Our Stolen Futurea book by Theo Colborn, Dianne Dumanoski, and John Peterson Myers


  Courtney D, CD Sandau, P Ayotte, E Dewailly, J Duffe, and RJ Norstrom. 2000. Analysis of Hydroxylated Metabolites of PCBs (OH-PCBs) and Other Chlorinated Phenolic Compounds in Whole Blood from Canadian Inuit. Environmental Health Perspectives 108:611-616.

When PCBs enter the human body, many are converted by enzymatic processes to derivative compounds, or "metabolites," called hydroxylated PCBs (OH-PCBs). OH-PCBs can be significantly more powerful biologically than the original PCB from which they are derived.

Courtney et al. compared blood levels of PCBs and OH-PCBs, in Inuit living in the Canadian arctic (Nunavik, Quebec) with blood sampled in the general Canadian population living in the south of the country.

Their work is of high interest because of:

  • the known transport of persistent organic pollutants, including PCBs into arctic ecosystems (OSF chapter 7);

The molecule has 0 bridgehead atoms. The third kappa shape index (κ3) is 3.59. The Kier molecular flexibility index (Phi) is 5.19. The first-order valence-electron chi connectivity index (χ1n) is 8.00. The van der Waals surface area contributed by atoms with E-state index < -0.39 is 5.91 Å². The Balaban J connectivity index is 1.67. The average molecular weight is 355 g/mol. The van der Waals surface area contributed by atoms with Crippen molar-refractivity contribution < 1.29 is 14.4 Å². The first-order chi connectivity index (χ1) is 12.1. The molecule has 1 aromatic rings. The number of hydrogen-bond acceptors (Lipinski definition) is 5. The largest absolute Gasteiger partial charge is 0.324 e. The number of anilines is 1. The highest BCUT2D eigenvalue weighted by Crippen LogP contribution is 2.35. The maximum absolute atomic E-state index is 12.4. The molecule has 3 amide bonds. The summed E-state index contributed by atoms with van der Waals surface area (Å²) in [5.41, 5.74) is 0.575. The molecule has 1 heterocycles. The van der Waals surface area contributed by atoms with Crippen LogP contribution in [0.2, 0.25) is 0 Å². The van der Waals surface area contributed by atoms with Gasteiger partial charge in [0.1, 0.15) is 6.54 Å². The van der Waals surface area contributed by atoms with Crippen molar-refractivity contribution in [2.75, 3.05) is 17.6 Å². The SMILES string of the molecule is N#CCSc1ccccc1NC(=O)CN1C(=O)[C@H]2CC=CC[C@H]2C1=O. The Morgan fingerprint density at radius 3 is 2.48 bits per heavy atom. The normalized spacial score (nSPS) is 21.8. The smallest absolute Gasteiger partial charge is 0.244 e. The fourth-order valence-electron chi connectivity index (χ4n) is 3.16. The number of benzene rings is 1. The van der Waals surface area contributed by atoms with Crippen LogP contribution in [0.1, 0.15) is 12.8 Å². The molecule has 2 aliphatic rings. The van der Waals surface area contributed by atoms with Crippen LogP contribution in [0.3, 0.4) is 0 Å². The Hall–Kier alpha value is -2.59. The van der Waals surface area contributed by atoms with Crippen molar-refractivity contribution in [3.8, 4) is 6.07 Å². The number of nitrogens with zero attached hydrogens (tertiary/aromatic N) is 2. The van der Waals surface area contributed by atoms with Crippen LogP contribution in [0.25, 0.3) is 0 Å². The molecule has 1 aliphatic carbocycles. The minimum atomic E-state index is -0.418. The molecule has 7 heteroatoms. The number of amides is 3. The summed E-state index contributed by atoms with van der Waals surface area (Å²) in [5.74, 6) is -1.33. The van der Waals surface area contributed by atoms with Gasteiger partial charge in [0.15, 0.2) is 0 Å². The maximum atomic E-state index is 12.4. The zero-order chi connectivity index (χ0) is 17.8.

• the Inuit diet, which often contains significant proportions of fat-laden meat from seals, whales, polar bears and other species near the top of the food chain and thus often burdened with high levels of bioaccumulative contaminants; and
  • the potency of certain PCBs and related compounds in interfering with thyroid and retinoid hormone systems. Some of these contaminants are more powerful than even thyroxin, the natural thyroid prohormon, at binding with thyroid hormone transport proteins.

They found that arctic living Inuit carried blood levels of contaminants ranged widely among individuals but that the arctic people's PCB and OH-PCB concentrations overall were up to 70x greater than the pooled sample from the southern part of Canada. This pattern did not hold for all compounds measured. "The geometric mean PCB [pentachlorophenol] concentration in the Inuit samples was 2.02 ng/g, approximately 3 times lower than in the southern Quebec pooled sample."

"Women had lower mean concentrations of all phenolic compounds quantitated than men. The generally lower levels in women may result from the loss of OH-PCBs and PCBs through lactation because both have been identified in milk (36-38). Both OH-PCBs and PCBs were significantly correlated with age (r = 0.68 and 0.78, respectively; p < 0.05). The increase of both PCB and OH-PCB concentrations with age may be due to the increased exposure with age (elders' preference for traditional foods), a slow excretion rate of PCBs that prevents steady state from being achieved, or both."






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